In keeping with her father’s reputed gifts as a soothsayer, there is also an element of prophecy in the song, as Catrin rightly fears for the future of her ‘home’ (which is surely meant in a broader sense here). The text is adapted from a poem by Hedd Wyn a Welshman who was killed during the First World War, yet even those who cannot understand the words can still appreciate the sense of urgency and pathos. Previously denied the chance to speak directly to the audience, Catrin eventually finds a way to make her message plain.
Another writer to give Catrin a voice is Menna Elfyn, who has imagined her experience of captivity in a moving series of poems. At first Catrin is imprisoned with her children, but then her ‘chicks’ are taken from her: ‘without a farewell kiss, without wrapping them warmly’. ‘They were born to a traitor’, spits out one man, brusquely, although their fate remains uncertain (both for the reader and for Catrin). She pleads with the guards – ‘Take me too. There’s a knife in my heart’ – but she is left in her cell to meet a lonely end.
The medieval church of St Swithin’s was destroyed in the seventeenth century, during the Great Fire of London, and with it Catrin’s tomb. However, she is now represented by a modern statue, which can be found in a garden on the site of the church. The sculpture is intended not only as a commemoration of Catrin’s life, but also as a memorial to all the women and children who have suffered in war.
Terry Breverton, Owain Glyndŵr: The Story of the Last Prince of Wales (Stroud, 2009).
Chris Given-Wilson (ed.), The Chronicle of Adam of Usk, 1377-1421 (Oxford, 1997).
I would also like to thank Sara Hanna-Black for her help and encouragement.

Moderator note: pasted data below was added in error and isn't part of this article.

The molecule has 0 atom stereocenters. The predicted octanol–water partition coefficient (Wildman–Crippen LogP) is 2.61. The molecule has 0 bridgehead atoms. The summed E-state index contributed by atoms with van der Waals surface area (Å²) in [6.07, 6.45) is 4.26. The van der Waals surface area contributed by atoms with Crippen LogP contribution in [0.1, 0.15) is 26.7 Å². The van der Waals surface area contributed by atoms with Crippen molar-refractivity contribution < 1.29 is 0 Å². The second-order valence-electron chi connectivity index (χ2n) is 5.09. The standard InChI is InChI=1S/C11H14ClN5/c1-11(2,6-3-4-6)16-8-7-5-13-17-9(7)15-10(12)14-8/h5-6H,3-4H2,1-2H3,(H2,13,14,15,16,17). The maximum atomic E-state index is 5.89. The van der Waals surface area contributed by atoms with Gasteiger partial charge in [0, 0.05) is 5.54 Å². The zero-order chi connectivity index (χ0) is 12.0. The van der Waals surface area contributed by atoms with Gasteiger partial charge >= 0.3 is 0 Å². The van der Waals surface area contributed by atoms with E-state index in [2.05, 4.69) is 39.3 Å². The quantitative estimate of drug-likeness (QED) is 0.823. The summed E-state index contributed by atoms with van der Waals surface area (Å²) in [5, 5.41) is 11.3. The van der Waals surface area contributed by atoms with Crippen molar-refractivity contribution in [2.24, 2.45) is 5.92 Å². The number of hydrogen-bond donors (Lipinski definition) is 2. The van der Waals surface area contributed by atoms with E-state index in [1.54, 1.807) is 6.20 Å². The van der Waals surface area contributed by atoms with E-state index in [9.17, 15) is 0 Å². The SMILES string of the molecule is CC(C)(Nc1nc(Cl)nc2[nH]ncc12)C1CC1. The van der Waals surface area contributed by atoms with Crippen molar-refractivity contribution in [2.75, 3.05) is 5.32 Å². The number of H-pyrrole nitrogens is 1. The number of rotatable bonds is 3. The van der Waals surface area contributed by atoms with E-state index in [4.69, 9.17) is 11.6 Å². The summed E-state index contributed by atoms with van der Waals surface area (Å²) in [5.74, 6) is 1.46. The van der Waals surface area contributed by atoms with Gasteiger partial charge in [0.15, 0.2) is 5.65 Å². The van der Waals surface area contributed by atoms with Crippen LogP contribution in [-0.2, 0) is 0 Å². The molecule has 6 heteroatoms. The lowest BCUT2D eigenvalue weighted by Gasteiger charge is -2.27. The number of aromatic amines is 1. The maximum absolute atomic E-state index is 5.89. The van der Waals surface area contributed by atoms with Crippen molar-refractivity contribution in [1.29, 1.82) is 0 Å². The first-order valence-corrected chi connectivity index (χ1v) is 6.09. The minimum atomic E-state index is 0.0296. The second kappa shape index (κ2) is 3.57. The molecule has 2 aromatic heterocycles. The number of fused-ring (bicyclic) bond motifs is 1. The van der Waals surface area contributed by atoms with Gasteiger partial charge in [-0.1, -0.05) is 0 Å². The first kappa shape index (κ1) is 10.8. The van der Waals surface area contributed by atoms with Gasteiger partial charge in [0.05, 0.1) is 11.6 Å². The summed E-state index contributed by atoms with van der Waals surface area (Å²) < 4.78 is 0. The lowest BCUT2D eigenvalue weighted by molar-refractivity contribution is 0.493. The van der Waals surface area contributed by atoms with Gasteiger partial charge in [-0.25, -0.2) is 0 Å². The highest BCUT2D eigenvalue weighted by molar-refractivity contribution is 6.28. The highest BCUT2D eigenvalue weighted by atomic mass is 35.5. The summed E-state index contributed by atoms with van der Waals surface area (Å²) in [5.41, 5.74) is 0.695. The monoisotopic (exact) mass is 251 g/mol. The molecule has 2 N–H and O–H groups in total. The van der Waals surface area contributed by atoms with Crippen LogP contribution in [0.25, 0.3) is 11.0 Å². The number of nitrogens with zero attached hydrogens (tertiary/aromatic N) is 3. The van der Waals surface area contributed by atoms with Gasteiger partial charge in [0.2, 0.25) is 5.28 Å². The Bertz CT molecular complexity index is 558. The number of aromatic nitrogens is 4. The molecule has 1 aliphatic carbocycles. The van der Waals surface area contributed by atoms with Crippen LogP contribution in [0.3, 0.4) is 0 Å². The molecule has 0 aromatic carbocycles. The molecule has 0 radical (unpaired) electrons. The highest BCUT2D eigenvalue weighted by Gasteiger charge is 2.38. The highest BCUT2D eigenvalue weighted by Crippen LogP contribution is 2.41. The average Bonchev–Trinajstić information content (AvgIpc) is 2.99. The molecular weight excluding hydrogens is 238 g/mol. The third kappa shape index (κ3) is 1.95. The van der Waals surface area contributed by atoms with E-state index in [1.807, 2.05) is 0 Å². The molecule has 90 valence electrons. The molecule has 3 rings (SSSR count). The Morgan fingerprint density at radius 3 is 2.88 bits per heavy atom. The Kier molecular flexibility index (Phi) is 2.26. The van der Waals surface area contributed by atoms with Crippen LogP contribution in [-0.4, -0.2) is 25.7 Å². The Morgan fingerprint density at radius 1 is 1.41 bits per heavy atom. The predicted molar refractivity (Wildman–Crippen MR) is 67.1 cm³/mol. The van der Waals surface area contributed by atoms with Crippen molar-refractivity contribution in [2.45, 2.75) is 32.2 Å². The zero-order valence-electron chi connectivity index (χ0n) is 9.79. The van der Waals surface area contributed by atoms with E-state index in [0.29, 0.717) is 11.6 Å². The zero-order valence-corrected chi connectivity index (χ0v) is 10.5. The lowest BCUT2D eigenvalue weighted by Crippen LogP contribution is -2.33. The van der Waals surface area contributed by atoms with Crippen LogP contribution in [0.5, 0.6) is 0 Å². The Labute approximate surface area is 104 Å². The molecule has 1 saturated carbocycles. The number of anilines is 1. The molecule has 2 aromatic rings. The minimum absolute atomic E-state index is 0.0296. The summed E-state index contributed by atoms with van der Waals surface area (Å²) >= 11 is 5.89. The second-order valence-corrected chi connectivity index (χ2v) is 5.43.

All images from Wikipedia
About the Author
David Santiuste teaches history at the Centre for Open Learning, University of Edinburgh. His most recent book is The Hammer of the Scots. His other publications include Edward IV and the Wars of the Roses, as well as various articles.
David’s website can be found at davidsantiuste.com [insert link: https://davidsantiuste.com/], where he writes an occasional blog. You can follow him on Facebook at David Santiuste Historian or on Twitter @dbsantiuste.
The University of Edinburgh is a charitable body, registered in
Scotland, with registration number SC005336.
Heroines of the Medieval World, is now available in hardback in the UK from both Amberley Publishing and Amazon UK. It is also available on Kindle in both the UK and USA and will be available in Hardback from Amazon US from 1 May 2018. It can also be ordered worldwide from Book Depository.
You can be the first to read new articles by clicking the ‘Follow’ button, liking our Facebook page or joining me on Twitter.
The Wars of the Roses were a tumultuous period in English history, with family fighting family over the greatest prize in the kingdom – the throne of England. But what gave the eventual victor of these brutal and complex wars, Henry Tudor, the right to claim the crown? What made his Beaufort mother the great heiress of medieval England, and how exactly did an illegitimate line come to challenge the English monarchy?